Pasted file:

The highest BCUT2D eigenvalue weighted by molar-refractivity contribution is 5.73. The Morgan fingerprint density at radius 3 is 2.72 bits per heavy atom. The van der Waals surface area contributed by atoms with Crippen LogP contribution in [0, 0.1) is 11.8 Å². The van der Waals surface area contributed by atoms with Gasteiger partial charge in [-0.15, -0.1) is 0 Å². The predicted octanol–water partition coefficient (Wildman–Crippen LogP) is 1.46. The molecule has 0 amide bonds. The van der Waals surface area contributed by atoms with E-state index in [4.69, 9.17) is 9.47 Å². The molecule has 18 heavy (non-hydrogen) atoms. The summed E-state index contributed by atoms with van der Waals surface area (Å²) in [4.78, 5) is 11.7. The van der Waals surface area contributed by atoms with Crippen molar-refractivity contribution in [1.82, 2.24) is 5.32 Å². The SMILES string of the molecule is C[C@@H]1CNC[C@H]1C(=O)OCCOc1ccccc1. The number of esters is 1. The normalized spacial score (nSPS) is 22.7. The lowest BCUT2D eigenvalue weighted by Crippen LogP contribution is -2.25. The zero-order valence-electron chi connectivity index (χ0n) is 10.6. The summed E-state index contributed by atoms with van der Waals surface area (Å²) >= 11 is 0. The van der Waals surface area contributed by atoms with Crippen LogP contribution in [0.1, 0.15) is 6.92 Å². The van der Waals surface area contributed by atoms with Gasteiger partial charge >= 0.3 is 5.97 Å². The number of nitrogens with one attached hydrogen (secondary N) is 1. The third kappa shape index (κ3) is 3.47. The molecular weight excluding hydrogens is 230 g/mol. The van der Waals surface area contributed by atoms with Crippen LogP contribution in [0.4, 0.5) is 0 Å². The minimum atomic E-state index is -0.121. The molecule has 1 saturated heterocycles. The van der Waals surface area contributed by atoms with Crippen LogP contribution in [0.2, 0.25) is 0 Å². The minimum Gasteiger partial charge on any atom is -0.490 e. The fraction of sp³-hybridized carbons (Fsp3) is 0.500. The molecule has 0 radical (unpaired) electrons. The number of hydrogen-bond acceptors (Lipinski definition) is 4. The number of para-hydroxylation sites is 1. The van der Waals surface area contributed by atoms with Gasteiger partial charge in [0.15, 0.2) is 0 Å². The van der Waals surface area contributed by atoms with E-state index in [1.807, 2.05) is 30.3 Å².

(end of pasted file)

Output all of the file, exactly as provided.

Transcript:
The highest BCUT2D eigenvalue weighted by molar-refractivity contribution is 5.73. The Morgan fingerprint density at radius 3 is 2.72 bits per heavy atom. The van der Waals surface area contributed by atoms with Crippen LogP contribution in [0, 0.1) is 11.8 Å². The van der Waals surface area contributed by atoms with Gasteiger partial charge in [-0.15, -0.1) is 0 Å². The predicted octanol–water partition coefficient (Wildman–Crippen LogP) is 1.46. The molecule has 0 amide bonds. The van der Waals surface area contributed by atoms with E-state index in [4.69, 9.17) is 9.47 Å². The molecule has 18 heavy (non-hydrogen) atoms. The summed E-state index contributed by atoms with van der Waals surface area (Å²) in [4.78, 5) is 11.7. The van der Waals surface area contributed by atoms with Crippen molar-refractivity contribution in [1.82, 2.24) is 5.32 Å². The SMILES string of the molecule is C[C@@H]1CNC[C@H]1C(=O)OCCOc1ccccc1. The number of esters is 1. The normalized spacial score (nSPS) is 22.7. The lowest BCUT2D eigenvalue weighted by Crippen LogP contribution is -2.25. The zero-order valence-electron chi connectivity index (χ0n) is 10.6. The summed E-state index contributed by atoms with van der Waals surface area (Å²) >= 11 is 0. The van der Waals surface area contributed by atoms with Crippen LogP contribution in [0.1, 0.15) is 6.92 Å². The van der Waals surface area contributed by atoms with Gasteiger partial charge >= 0.3 is 5.97 Å². The number of nitrogens with one attached hydrogen (secondary N) is 1. The third kappa shape index (κ3) is 3.47. The molecular weight excluding hydrogens is 230 g/mol. The van der Waals surface area contributed by atoms with Crippen LogP contribution in [0.4, 0.5) is 0 Å². The minimum atomic E-state index is -0.121. The molecule has 1 saturated heterocycles. The van der Waals surface area contributed by atoms with Crippen LogP contribution in [0.2, 0.25) is 0 Å². The minimum Gasteiger partial charge on any atom is -0.490 e. The fraction of sp³-hybridized carbons (Fsp3) is 0.500. The molecule has 0 radical (unpaired) electrons. The number of hydrogen-bond acceptors (Lipinski definition) is 4. The number of para-hydroxylation sites is 1. The van der Waals surface area contributed by atoms with Gasteiger partial charge in [0.15, 0.2) is 0 Å². The van der Waals surface area contributed by atoms with E-state index in [1.807, 2.05) is 30.3 Å².